Dick Johnson poses this question for our readers. Are watch fobs numismatic? Here's his account of a recent encounter with a museum display of watch fobs.
Now, I know what some of you are thinking - "What the heck is a watch fob?" First, I suppose, I may have to explain what a 'watch" is. It's an old fashioned timepiece carried in a pocket or worn on a wrist. Pre-electronic era, they ran on energy stored up inside the housing by physically winding a stem on the watch - no batteries or photocell required. Pocket watches were often secured by a small chain. Sometimes an ornament or seal was attached the watch chain. These were called "watch fobs" or "watchfobs". Below is an image of an early Mercedes automobile advertising watch fob.
Sorry if this reads like sarcasm to many of you, but the younger generation may truly require some background explanation. I know this because my kids tell me things like "There's always been an Internet" and "There've always been cell phones".
I visited a museum this week and asked to see the items in one particular display case -- a group of colorful watchfobs. I do this frequently when visiting a new museum. I get turned down perhaps half the time, but I found in small museums, particularly when I can ask permission from the top honcho permission is granted. It is worthwhile to ask even for success half the time.
My son and family were visiting for Easter week. Six-year-old grandson is fascinated with trains. When a train museum was mentioned it became a unanimous choice for a family visit.
Tucked in a corner I found the display of 32 watchfobs, every one in colorful enamel of a different railroad. All save for one, it was Clabber Girl baking power. I asked the attendant for permission to examine each of these to see if they were signed by a maker on the reverse.
"I can't grant permission, but the chairman is in the train yard I will go ask him." In the past I have dealt with directors, chief curators and others, but this was a first. I had to get permission from the chairman.
Minutes later he arrived. After introductions and a brief recital of my credentials and the reason why I wanted to see the reverse of each of those watchfobs, he became enthused to learn more about the watchfobs himself.
Fortunately a worktable was in the center of the room and they brought me a handful, all 32 watchfobs, to examine. I turned over the first to find a large inscription: "A CLASSIC ISSUE."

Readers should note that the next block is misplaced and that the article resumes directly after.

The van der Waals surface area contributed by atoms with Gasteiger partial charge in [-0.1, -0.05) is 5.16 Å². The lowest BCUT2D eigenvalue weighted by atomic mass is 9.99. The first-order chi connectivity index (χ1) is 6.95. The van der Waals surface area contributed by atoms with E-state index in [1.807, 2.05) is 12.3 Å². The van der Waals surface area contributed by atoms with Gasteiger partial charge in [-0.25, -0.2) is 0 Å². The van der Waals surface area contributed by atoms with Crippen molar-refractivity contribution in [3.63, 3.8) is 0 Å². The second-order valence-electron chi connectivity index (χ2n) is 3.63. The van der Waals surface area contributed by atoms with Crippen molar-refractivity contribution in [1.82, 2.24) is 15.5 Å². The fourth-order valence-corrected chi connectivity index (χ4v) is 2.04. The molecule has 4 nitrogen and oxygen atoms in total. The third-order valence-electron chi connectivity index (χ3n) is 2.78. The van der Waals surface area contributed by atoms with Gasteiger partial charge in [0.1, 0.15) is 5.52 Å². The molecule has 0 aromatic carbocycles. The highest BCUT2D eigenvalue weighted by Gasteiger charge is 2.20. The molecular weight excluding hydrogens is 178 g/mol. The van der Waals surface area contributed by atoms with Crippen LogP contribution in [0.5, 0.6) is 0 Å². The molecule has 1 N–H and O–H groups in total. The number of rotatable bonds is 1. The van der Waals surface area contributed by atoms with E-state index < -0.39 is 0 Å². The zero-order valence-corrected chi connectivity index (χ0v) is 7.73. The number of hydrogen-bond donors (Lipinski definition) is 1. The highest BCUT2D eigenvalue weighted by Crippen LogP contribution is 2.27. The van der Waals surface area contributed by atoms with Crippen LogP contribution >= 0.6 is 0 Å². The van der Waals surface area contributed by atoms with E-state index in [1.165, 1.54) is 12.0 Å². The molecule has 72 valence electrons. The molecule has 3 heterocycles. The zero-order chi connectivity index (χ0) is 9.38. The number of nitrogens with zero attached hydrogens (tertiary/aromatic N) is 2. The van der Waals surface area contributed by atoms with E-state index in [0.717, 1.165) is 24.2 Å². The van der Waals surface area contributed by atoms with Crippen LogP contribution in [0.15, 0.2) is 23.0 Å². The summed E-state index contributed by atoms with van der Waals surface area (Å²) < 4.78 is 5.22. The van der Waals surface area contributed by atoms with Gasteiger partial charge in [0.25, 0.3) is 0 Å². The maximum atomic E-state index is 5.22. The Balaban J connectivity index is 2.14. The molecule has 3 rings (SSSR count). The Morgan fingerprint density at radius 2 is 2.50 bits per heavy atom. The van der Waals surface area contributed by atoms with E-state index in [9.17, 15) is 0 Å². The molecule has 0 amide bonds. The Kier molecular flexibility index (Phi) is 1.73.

Strange I thought, but the second and all the rest bore the same inscription (except for Clabber Girl). Then I realized these were all reproductions, copies, not originals.
"These are all reproductions" I informed the chairman. "Worth less than $100. If they were genuine they would be worth between $1,000 and $1,500."
"I don't care about value. They make a good display." On that point he was correct. With train logos, famous railroad names, and color enamel they were excellent showpieces.. Evidently the donor thought that as well. He had one watchfob (Clabber Girl) admixed in a group of 31 railroad items.
Which brings me to my question: Are watchfobs numismatic? I lean to saying "yes." They are diestruck, made by the same companies (usually) who are also private mints or medal makers. Same engravers, struck on same presses, same metal compositions (even silver and gold!). Often given a finish similar to medals.
Most watchfobs are uniface (only the side exposed). They must have a wide loop at the top for the leather strap (called a fob loop). I have never seen one signed by the original artist, but frequently signed by the maker (name or logo). Whitehead & Hoag in Newark, Greenduck of Chicago, Robbins and Metal Arts were all major manufacturers. Tiffany & Co made one in 1881. Watchfobs were often sold or given away at expos, fairs or conventions.
They were highly popular in the 1890s which continued to the 1930s. All men's pants had a small pocket below the belt. That's where the owner kept his pocket watch. The fob was connected to a leather strap connected to the watch. To retrieve the watch it was an easy task via a tug on the leather strap and watchfob. Two things killed watchfobs, the depression of that decade, but more importantly was the rise of the wristwatch.
Watchfobs are collected There are societies of fob collectors. And guess what -- they are collected by topics much like medals. But since this was a male dominated custom, the topics are strongly male oriented. Train conductors had to have them, so railroad and transportation are strong fob topics. So is construction equipment, trucking and farm equipment, military veteran and fraternal organizations. Companies had these made often with their logos and gave them to customers and employees as advertising.
Today watchfobs are a faded custom of America's past, but of strong collector interest. Not quite a token, but classed along with other exonumia material. Numismatic or not, your choice.
But what about that Clabber Girl fob? Nice logo of a baking powder can in color on white enamel background with red enamel lettering. The tiniest makers name on reverse: "BY GEO / MITA[?] OHIO."
Wayne Homren, Editor
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